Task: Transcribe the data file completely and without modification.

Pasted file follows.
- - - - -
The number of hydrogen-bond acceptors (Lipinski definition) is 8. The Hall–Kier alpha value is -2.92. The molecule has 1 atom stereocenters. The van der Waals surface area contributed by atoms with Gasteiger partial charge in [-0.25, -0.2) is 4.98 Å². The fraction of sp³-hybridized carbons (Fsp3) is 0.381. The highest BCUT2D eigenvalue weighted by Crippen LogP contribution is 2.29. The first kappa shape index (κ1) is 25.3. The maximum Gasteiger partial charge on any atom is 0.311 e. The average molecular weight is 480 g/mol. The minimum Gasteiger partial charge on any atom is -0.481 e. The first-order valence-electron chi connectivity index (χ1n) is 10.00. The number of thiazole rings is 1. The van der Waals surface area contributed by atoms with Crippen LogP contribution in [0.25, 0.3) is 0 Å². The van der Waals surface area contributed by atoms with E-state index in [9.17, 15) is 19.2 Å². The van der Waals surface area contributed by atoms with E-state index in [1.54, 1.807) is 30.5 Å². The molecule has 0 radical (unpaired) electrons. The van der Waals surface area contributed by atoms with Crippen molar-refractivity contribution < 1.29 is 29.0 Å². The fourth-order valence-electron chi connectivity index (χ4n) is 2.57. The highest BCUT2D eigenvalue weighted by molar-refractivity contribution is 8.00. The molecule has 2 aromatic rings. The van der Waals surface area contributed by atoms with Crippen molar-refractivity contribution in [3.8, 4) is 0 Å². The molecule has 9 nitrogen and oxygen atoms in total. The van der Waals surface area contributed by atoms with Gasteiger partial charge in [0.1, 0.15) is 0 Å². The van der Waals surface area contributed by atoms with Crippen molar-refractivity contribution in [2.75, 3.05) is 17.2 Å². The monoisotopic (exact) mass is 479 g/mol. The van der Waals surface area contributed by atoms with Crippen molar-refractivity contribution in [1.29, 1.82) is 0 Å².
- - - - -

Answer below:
The number of hydrogen-bond acceptors (Lipinski definition) is 8. The Hall–Kier alpha value is -2.92. The molecule has 1 atom stereocenters. The van der Waals surface area contributed by atoms with Gasteiger partial charge in [-0.25, -0.2) is 4.98 Å². The fraction of sp³-hybridized carbons (Fsp3) is 0.381. The highest BCUT2D eigenvalue weighted by Crippen LogP contribution is 2.29. The first kappa shape index (κ1) is 25.3. The maximum Gasteiger partial charge on any atom is 0.311 e. The average molecular weight is 480 g/mol. The minimum Gasteiger partial charge on any atom is -0.481 e. The first-order valence-electron chi connectivity index (χ1n) is 10.00. The number of thiazole rings is 1. The van der Waals surface area contributed by atoms with Crippen LogP contribution in [0.25, 0.3) is 0 Å². The van der Waals surface area contributed by atoms with E-state index in [9.17, 15) is 19.2 Å². The van der Waals surface area contributed by atoms with E-state index in [1.54, 1.807) is 30.5 Å². The molecule has 0 radical (unpaired) electrons. The van der Waals surface area contributed by atoms with Crippen molar-refractivity contribution < 1.29 is 29.0 Å². The fourth-order valence-electron chi connectivity index (χ4n) is 2.57. The highest BCUT2D eigenvalue weighted by molar-refractivity contribution is 8.00. The molecule has 2 aromatic rings. The van der Waals surface area contributed by atoms with Crippen molar-refractivity contribution in [3.8, 4) is 0 Å². The molecule has 9 nitrogen and oxygen atoms in total. The van der Waals surface area contributed by atoms with Gasteiger partial charge in [0.1, 0.15) is 0 Å². The van der Waals surface area contributed by atoms with Crippen molar-refractivity contribution in [2.75, 3.05) is 17.2 Å². The monoisotopic (exact) mass is 479 g/mol. The van der Waals surface area contributed by atoms with Crippen molar-refractivity contribution in [1.29, 1.82) is 0 Å².